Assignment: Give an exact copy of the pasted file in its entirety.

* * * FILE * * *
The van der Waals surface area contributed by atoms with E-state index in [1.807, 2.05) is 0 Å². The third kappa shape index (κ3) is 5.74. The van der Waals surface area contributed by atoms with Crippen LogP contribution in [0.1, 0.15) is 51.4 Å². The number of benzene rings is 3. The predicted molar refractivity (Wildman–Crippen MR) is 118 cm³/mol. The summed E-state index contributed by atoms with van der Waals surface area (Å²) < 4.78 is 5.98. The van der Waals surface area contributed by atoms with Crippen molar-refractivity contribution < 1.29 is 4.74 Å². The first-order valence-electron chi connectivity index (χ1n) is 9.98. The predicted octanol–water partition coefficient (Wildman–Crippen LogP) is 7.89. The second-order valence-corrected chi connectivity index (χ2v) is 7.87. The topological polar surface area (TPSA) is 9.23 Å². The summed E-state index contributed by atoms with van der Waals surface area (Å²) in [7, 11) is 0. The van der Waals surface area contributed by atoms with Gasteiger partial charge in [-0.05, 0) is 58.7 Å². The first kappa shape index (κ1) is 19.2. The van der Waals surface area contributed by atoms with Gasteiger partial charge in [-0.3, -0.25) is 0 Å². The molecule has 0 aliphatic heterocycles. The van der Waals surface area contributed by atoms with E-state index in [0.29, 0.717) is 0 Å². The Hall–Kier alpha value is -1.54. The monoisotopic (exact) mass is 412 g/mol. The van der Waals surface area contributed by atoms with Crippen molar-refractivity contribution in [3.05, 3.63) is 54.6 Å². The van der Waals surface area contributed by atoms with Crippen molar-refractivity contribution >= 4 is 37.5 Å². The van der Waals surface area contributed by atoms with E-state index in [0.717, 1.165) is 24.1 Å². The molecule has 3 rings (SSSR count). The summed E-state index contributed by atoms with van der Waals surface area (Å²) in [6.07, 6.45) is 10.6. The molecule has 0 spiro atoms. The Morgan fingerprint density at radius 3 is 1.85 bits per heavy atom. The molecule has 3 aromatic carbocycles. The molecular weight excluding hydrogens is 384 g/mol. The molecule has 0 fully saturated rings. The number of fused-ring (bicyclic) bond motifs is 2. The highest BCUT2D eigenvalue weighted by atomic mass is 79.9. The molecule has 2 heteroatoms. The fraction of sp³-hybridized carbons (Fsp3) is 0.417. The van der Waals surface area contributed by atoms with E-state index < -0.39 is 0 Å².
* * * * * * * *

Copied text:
The van der Waals surface area contributed by atoms with E-state index in [1.807, 2.05) is 0 Å². The third kappa shape index (κ3) is 5.74. The van der Waals surface area contributed by atoms with Crippen LogP contribution in [0.1, 0.15) is 51.4 Å². The number of benzene rings is 3. The predicted molar refractivity (Wildman–Crippen MR) is 118 cm³/mol. The summed E-state index contributed by atoms with van der Waals surface area (Å²) < 4.78 is 5.98. The van der Waals surface area contributed by atoms with Crippen molar-refractivity contribution < 1.29 is 4.74 Å². The first-order valence-electron chi connectivity index (χ1n) is 9.98. The predicted octanol–water partition coefficient (Wildman–Crippen LogP) is 7.89. The second-order valence-corrected chi connectivity index (χ2v) is 7.87. The topological polar surface area (TPSA) is 9.23 Å². The summed E-state index contributed by atoms with van der Waals surface area (Å²) in [7, 11) is 0. The van der Waals surface area contributed by atoms with Gasteiger partial charge in [-0.05, 0) is 58.7 Å². The first kappa shape index (κ1) is 19.2. The van der Waals surface area contributed by atoms with Gasteiger partial charge in [-0.3, -0.25) is 0 Å². The molecule has 0 aliphatic heterocycles. The van der Waals surface area contributed by atoms with E-state index in [0.29, 0.717) is 0 Å². The Hall–Kier alpha value is -1.54. The monoisotopic (exact) mass is 412 g/mol. The van der Waals surface area contributed by atoms with Crippen molar-refractivity contribution in [3.05, 3.63) is 54.6 Å². The van der Waals surface area contributed by atoms with Crippen molar-refractivity contribution >= 4 is 37.5 Å². The van der Waals surface area contributed by atoms with E-state index in [0.717, 1.165) is 24.1 Å². The molecule has 3 rings (SSSR count). The summed E-state index contributed by atoms with van der Waals surface area (Å²) in [6.07, 6.45) is 10.6. The molecule has 0 spiro atoms. The Morgan fingerprint density at radius 3 is 1.85 bits per heavy atom. The molecule has 3 aromatic carbocycles. The molecular weight excluding hydrogens is 384 g/mol. The molecule has 0 fully saturated rings. The number of fused-ring (bicyclic) bond motifs is 2. The highest BCUT2D eigenvalue weighted by atomic mass is 79.9. The molecule has 2 heteroatoms. The fraction of sp³-hybridized carbons (Fsp3) is 0.417. The van der Waals surface area contributed by atoms with E-state index < -0.39 is 0 Å².